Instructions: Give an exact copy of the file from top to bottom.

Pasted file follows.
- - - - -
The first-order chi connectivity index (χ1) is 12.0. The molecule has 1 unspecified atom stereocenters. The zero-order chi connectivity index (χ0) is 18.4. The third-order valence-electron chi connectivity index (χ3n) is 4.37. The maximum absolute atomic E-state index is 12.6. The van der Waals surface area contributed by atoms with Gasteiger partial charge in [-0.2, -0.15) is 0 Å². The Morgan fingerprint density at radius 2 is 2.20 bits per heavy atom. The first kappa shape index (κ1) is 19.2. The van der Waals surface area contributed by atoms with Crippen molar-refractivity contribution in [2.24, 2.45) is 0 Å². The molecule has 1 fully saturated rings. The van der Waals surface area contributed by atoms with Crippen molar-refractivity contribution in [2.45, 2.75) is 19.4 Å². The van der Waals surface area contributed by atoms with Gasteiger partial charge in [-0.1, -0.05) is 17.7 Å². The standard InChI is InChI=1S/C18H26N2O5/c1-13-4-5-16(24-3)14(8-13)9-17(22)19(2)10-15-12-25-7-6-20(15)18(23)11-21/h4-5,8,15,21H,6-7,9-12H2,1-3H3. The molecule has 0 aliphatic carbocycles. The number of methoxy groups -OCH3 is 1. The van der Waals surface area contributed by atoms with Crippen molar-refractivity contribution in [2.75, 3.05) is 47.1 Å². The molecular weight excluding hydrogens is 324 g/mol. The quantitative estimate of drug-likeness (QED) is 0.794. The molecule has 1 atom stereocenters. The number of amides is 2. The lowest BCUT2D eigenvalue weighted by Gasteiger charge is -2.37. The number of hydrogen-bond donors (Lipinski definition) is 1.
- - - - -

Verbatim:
The first-order chi connectivity index (χ1) is 12.0. The molecule has 1 unspecified atom stereocenters. The zero-order chi connectivity index (χ0) is 18.4. The third-order valence-electron chi connectivity index (χ3n) is 4.37. The maximum absolute atomic E-state index is 12.6. The van der Waals surface area contributed by atoms with Gasteiger partial charge in [-0.2, -0.15) is 0 Å². The Morgan fingerprint density at radius 2 is 2.20 bits per heavy atom. The first kappa shape index (κ1) is 19.2. The van der Waals surface area contributed by atoms with Crippen molar-refractivity contribution in [2.24, 2.45) is 0 Å². The molecule has 1 fully saturated rings. The van der Waals surface area contributed by atoms with Crippen molar-refractivity contribution in [2.45, 2.75) is 19.4 Å². The van der Waals surface area contributed by atoms with Gasteiger partial charge in [-0.1, -0.05) is 17.7 Å². The standard InChI is InChI=1S/C18H26N2O5/c1-13-4-5-16(24-3)14(8-13)9-17(22)19(2)10-15-12-25-7-6-20(15)18(23)11-21/h4-5,8,15,21H,6-7,9-12H2,1-3H3. The molecule has 0 aliphatic carbocycles. The number of methoxy groups -OCH3 is 1. The van der Waals surface area contributed by atoms with Crippen molar-refractivity contribution in [2.75, 3.05) is 47.1 Å². The molecular weight excluding hydrogens is 324 g/mol. The quantitative estimate of drug-likeness (QED) is 0.794. The molecule has 1 atom stereocenters. The number of amides is 2. The lowest BCUT2D eigenvalue weighted by Gasteiger charge is -2.37. The number of hydrogen-bond donors (Lipinski definition) is 1.